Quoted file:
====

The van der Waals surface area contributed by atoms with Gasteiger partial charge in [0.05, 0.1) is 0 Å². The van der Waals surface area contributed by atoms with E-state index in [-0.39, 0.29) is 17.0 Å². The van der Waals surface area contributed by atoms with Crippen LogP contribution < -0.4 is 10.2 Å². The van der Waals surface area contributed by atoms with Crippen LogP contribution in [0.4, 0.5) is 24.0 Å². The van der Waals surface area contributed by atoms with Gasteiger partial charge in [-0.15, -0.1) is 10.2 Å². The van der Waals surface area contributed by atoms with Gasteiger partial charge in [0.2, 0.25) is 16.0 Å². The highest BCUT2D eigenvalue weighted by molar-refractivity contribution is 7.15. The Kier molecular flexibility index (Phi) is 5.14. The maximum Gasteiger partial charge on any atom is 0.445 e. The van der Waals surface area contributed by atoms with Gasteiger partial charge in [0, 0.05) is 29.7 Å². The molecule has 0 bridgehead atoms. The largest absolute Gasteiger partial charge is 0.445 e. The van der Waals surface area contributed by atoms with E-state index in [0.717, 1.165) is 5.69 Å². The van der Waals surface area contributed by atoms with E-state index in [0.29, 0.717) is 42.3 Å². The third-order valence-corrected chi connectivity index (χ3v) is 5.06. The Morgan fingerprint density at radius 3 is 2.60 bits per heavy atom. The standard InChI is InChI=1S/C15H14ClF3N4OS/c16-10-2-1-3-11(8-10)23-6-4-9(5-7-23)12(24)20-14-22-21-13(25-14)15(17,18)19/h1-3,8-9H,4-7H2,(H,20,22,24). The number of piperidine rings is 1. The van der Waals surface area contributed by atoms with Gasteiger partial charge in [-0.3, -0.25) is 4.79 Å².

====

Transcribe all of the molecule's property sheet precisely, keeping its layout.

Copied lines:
The van der Waals surface area contributed by atoms with Gasteiger partial charge in [0.05, 0.1) is 0 Å². The van der Waals surface area contributed by atoms with E-state index in [-0.39, 0.29) is 17.0 Å². The van der Waals surface area contributed by atoms with Crippen LogP contribution < -0.4 is 10.2 Å². The van der Waals surface area contributed by atoms with Crippen LogP contribution in [0.4, 0.5) is 24.0 Å². The van der Waals surface area contributed by atoms with Gasteiger partial charge in [-0.15, -0.1) is 10.2 Å². The van der Waals surface area contributed by atoms with Gasteiger partial charge in [0.2, 0.25) is 16.0 Å². The highest BCUT2D eigenvalue weighted by molar-refractivity contribution is 7.15. The Kier molecular flexibility index (Phi) is 5.14. The maximum Gasteiger partial charge on any atom is 0.445 e. The van der Waals surface area contributed by atoms with Gasteiger partial charge in [0, 0.05) is 29.7 Å². The molecule has 0 bridgehead atoms. The largest absolute Gasteiger partial charge is 0.445 e. The van der Waals surface area contributed by atoms with E-state index in [0.717, 1.165) is 5.69 Å². The van der Waals surface area contributed by atoms with E-state index in [0.29, 0.717) is 42.3 Å². The third-order valence-corrected chi connectivity index (χ3v) is 5.06. The Morgan fingerprint density at radius 3 is 2.60 bits per heavy atom. The standard InChI is InChI=1S/C15H14ClF3N4OS/c16-10-2-1-3-11(8-10)23-6-4-9(5-7-23)12(24)20-14-22-21-13(25-14)15(17,18)19/h1-3,8-9H,4-7H2,(H,20,22,24). The number of piperidine rings is 1. The van der Waals surface area contributed by atoms with Gasteiger partial charge in [-0.3, -0.25) is 4.79 Å².